Introduction

This website has a number of sheets organized into three major parts, all of which are based in one way or another on regular polygons. Regular polygons have vertices that are equally spaced around a circle. The sides of a polygon are created by connecting adjacent vertices with line segments around the circle. Since vertices are equally spaced, all sides are the same size. If there are n vertices (and sides) around the circle, we call the resulting polygon an n-gon. We follow the convention of always starting at the top of the circle and count clockwise around the circle because we live in a world with clocks!

One can imagine drawing the sides of the n-gon one at a time without regard to the order in which we draw the sides. Eventually, all of the sides will be drawn, and the polygon will connect all n sides. But one can also imagine drawing the polygon by connecting vertices around the circle in a step-wise continuous fashion. We conceptualize this as jumping from one vertex to the next, drawing line segments as we go, without lifting our pencil until the end point of last segment connects to the starting point of the first segment. This occurs after n single-vertex connected jumps. We call this being “continuously drawn.” We create continuously drawn stars in the same fashion except now we jump more than one vertex before drawing the next line. The simplest star, the n = 5 pentagram, ⛤, involves connecting every other vertex (J = 2 so the order in which the pentagram is drawn is Top-2-4-1-3-Top) of a 5-gon (instead of adjacent vertices (J = 1 in which the 5-gon is drawn as Top-1-2-3-4-Top) which produces a pentagon). In both of these examples, we can think of Top as both vertex 0 and n = 5.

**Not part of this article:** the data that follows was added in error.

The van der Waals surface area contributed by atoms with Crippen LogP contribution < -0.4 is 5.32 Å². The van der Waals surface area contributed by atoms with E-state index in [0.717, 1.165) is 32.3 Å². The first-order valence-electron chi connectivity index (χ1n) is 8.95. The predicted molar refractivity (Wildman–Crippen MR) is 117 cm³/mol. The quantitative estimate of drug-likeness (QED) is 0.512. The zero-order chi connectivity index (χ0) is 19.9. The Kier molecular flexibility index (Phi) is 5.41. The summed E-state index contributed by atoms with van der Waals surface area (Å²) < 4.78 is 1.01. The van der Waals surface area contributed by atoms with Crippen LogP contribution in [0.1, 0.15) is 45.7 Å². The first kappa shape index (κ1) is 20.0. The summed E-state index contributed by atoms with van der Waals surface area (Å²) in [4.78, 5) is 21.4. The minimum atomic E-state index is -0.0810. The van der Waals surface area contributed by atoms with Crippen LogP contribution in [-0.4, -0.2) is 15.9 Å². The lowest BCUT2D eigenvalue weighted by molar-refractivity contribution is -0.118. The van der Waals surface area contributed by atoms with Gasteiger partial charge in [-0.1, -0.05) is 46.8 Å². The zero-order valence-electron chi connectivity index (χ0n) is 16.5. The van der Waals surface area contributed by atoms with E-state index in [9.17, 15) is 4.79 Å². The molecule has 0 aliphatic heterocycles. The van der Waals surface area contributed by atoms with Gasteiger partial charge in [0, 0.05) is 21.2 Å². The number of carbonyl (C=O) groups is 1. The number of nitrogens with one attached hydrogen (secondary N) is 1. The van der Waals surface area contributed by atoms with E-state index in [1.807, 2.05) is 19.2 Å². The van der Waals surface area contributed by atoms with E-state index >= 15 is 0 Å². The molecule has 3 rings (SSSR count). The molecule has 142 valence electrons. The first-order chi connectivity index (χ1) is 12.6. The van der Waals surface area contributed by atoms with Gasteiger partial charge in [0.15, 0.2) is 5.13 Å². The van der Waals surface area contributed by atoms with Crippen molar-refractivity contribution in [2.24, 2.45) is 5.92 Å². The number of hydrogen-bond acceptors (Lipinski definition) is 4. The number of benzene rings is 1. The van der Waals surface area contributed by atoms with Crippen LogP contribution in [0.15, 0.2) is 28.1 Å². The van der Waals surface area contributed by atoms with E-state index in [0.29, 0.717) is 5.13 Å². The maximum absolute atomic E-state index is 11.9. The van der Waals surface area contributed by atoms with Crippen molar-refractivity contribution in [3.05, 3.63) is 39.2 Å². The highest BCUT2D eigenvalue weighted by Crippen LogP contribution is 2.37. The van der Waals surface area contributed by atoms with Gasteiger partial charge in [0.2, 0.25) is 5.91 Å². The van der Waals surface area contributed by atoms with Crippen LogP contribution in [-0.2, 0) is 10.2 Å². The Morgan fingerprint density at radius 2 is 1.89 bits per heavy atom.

Chapters in PwP are associated with Excel files and chapters are often referred to by the term File rather than Chapter. These files are supplemented by Excel-free web versions of these files. Eventually, all chapters will include small (1-2 page) documents called Explainers that are not required reading but are offered to help users understand why images look like they do.

Prior to PART I we have a chapter, File 1, dealing with polygon and star basics. We also include a mathematical appendix here because a number of the files employ pieces of mathematics that are not commonly taught in a K-12 setting, most notably modular arithmetic. This need not be mastered to enjoy the materials discussed here but it seems more natural to have this early rather than late in the book, even though it should be used as needed (or as interest arises).